Why should knowledge not have a central place in the curriculum? Why has the term 'knowledge-based curriculum' become a derogatory term? These are simple enough questions, but indicate the polarised nature of curriculum debate in England. Skills have become opposed to knowledge; a concern with discipline knowledge has been labelled 'regressive'. Debate has become confrontational, with the different schools of thought exchanging salvos in both the academic and popular press.
One of the key figures in the debate, Professor Michael Young of the Institute of Education, University of London, put forward his views in a seminar hosted by the Cambridge Assessment Network.
An audience of over 100 educationalists, teachers, assessment professionals and policy makers in Cambridge heard Professor Young's theory of 'powerful knowledge' and its relationship with the National Curriculum. He explained that his concept starts by making two assumptions: some forms of knowledge are superior, in every field; and that access to such knowledge is vital not only for the good of individuals but for the good of society as a whole.
"For education, the most basic distinction is between powerful knowledge and the everyday knowledge or experience that pupils bring to school," Professor Young argued.
"Curriculum knowledge is context independent knowledge, unlike experience which is tied to the contexts in which people live."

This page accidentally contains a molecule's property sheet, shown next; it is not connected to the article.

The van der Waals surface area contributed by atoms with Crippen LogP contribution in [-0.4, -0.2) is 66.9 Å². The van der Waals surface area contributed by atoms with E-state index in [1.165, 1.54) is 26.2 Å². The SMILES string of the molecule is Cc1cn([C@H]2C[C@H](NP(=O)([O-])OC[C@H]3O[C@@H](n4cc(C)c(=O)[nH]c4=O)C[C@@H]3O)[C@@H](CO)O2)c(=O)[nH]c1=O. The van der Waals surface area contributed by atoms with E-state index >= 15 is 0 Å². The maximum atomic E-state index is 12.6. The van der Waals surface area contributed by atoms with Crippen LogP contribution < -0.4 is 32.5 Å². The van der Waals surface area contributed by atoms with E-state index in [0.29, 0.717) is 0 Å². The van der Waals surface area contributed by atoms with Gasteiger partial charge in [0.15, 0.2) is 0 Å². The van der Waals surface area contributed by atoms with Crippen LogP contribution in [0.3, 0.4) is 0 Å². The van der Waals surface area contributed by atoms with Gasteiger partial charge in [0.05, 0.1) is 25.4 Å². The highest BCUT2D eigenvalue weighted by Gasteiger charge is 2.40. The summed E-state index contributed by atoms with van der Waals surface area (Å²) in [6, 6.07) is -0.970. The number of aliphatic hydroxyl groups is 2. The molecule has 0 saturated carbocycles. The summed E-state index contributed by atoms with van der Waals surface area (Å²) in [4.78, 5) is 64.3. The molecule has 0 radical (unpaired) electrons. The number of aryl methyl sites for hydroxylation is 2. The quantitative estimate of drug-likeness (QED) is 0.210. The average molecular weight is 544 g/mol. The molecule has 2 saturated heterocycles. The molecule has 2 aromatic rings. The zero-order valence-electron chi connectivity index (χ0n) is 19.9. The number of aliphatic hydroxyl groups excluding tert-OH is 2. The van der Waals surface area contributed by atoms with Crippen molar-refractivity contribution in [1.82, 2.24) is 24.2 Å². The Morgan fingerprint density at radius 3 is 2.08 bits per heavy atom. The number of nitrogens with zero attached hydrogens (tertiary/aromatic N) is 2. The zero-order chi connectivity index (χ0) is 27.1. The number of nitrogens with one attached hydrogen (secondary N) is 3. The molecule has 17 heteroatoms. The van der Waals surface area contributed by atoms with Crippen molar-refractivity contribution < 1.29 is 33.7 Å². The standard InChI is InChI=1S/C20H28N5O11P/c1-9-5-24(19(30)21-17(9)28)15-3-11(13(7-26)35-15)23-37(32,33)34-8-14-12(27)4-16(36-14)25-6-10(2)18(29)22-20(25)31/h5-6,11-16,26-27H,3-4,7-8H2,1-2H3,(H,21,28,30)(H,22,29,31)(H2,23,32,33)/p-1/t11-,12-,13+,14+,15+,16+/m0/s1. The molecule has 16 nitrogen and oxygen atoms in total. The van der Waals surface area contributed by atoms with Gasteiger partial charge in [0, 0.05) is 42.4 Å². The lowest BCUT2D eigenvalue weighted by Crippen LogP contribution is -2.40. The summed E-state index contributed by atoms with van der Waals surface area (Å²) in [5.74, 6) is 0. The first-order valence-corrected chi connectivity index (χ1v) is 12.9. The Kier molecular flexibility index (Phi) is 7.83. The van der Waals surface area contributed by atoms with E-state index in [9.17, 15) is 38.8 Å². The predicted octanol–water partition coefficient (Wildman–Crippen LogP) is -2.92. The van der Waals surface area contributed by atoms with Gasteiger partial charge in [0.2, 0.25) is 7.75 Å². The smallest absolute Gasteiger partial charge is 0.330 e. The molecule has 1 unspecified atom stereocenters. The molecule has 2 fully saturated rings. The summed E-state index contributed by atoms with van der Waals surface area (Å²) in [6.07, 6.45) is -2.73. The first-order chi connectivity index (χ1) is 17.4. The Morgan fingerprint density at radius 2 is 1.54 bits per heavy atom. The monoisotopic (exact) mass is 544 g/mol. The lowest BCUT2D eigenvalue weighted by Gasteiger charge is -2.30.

Professor Young also called for a clear distinction between the concepts of curriculum and pedagogy saying: "The curriculum is a resource for charting the teacher's and the school's goals, whereas pedagogy refers to how the teacher engages with the pupil's prior experience to enable her/him to access concepts of the curriculum and see his or her experience in a new way".
Before the launch of the National Curriculum in 1988, school exams effectively operated as a national curriculum, Professor Young said, arguing that "with a couple of exceptions – girls and science – they did a better job than any of our versions of a national curriculum". He welcomed however the current government’s idea of a common curriculum for all up to 16, saying the Secretary of State for Education in England had "challenged two lynch pins of political thought about education – 'knowledge' is right wing and exclusive and 'learning' is progressive and left wing."
Commenting on the talk, Russell Hobby, General Secretary of National Association of Head Teachers (NAHT), supported Professor Young's argument for powerful knowledge: "We have lost track of the role of knowledge within our education system, and I welcome what Michael Young is saying about this," he said. "I support the notion of subject boundaries and I support the role of knowledge as being a key feature in a curriculum. The danger is that that hasn't been sold to the teaching profession."
Professor Young concluded his talk by quoting a headteacher of a large comprehensive school and her take on powerful knowledge: "Knowledge is worthwhile in itself. Tell children this: never apologise that they need to learn things." (A knowledge-driven school - 10 things to remember)
Interviews with Russell Hobby (NAHT), Professor Michael Reiss (University of London), Tim Oates (Cambridge Assessment) and Professor Michael Young (University of London), are available as podcasts below.